Well, the Italians won the match which we could tell by the silence and cheers. 2-0 over the Irish. The town is happy. Today is market day, and so the old men have been shuffled off to the side, and the women are out checking out the goods. It will be 101 degrees here today, more than I can bear. Since I was a small child, I have not been able to abide the heat. My face turns into a purple ball, my skin is itchy, I seem to lose focus, and then I lose all energy. One time when I was in the Tunisian desert, I thought of Camus' book The Plague and thought how easy it would be to just lie down in the desert and die. The sun has that effect on me, as if it is just not worth going on. Luckily before I reach this point I get extremely cranky, and the Stoic One gets me into an air conditioned place, such as our apartment. It is cool here but we are rather held hostage by the weather, so we are heading up to the Dolomites, to visit Cortina d'Ampezzo. One of my favorite towns in Italy, it is quite near the area of my father's family.
I have been thinking again about the whole retirement thing. We met a lovely Englishman yesterday who is an architect. He said he came here from England 3 years ago to retire, but after one week here he was bored, and began to work again. This sounds much like my story. I keep planning to retire, but I seem to leave one profession only to pick up another. I love the executive coaching that I am doing now and I am extremely ambivalent about leaving. Every time I am here, I think can I do this life here 24/7? I don't know. I have become much more interested in writing. I would like to put together a book on retiring to Italy, and do it by provinces..that way I get to explore each area and then comment on it. We'll see.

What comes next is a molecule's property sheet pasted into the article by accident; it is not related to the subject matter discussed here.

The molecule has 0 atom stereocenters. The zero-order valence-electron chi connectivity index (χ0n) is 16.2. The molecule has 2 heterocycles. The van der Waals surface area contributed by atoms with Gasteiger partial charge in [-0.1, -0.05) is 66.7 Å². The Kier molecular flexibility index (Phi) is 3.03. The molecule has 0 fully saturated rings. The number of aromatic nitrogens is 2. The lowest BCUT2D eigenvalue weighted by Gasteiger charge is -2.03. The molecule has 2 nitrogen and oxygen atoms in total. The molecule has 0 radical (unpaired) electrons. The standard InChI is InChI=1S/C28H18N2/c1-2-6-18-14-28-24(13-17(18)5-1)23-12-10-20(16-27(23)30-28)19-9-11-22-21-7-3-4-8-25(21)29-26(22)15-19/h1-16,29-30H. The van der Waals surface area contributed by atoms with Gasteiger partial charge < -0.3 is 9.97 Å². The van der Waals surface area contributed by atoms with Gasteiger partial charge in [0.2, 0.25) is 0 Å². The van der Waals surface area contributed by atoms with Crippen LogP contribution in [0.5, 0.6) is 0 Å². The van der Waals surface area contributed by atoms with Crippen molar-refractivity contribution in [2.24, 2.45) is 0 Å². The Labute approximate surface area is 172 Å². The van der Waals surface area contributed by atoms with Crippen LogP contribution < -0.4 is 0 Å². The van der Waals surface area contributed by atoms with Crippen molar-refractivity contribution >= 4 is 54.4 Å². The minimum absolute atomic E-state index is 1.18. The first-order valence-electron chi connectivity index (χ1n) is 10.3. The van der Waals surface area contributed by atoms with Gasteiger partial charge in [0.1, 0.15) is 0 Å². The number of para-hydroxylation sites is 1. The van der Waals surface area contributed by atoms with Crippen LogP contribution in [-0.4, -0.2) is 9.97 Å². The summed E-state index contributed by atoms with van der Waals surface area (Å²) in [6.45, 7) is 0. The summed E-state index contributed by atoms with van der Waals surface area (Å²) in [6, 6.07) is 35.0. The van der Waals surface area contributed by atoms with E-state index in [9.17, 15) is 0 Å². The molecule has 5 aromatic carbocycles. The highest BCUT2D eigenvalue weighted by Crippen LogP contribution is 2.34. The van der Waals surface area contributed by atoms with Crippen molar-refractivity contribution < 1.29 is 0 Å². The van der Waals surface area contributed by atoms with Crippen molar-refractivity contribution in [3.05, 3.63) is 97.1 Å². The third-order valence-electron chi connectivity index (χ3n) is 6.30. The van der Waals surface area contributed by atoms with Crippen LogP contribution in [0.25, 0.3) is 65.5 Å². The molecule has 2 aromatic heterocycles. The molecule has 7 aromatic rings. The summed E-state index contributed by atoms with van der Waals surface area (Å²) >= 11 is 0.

My Italian teacher told me that my Italian is much better. It is so much easier to pick up the cadence when one is here, but I am still a long way from fluent. I was making our hotel reservations for Cortina and had to give my credit card number. At one point there were 5 0's in the card's number. I said, five zero which of course he wrote down as 50. Another Alfonse routine ensued, in which Ms. Adelle began laughing hysterically, and finally he said, "let us try in English". We were both very relieved to get the numbers done. I am quite sure he will recognize us when we show up.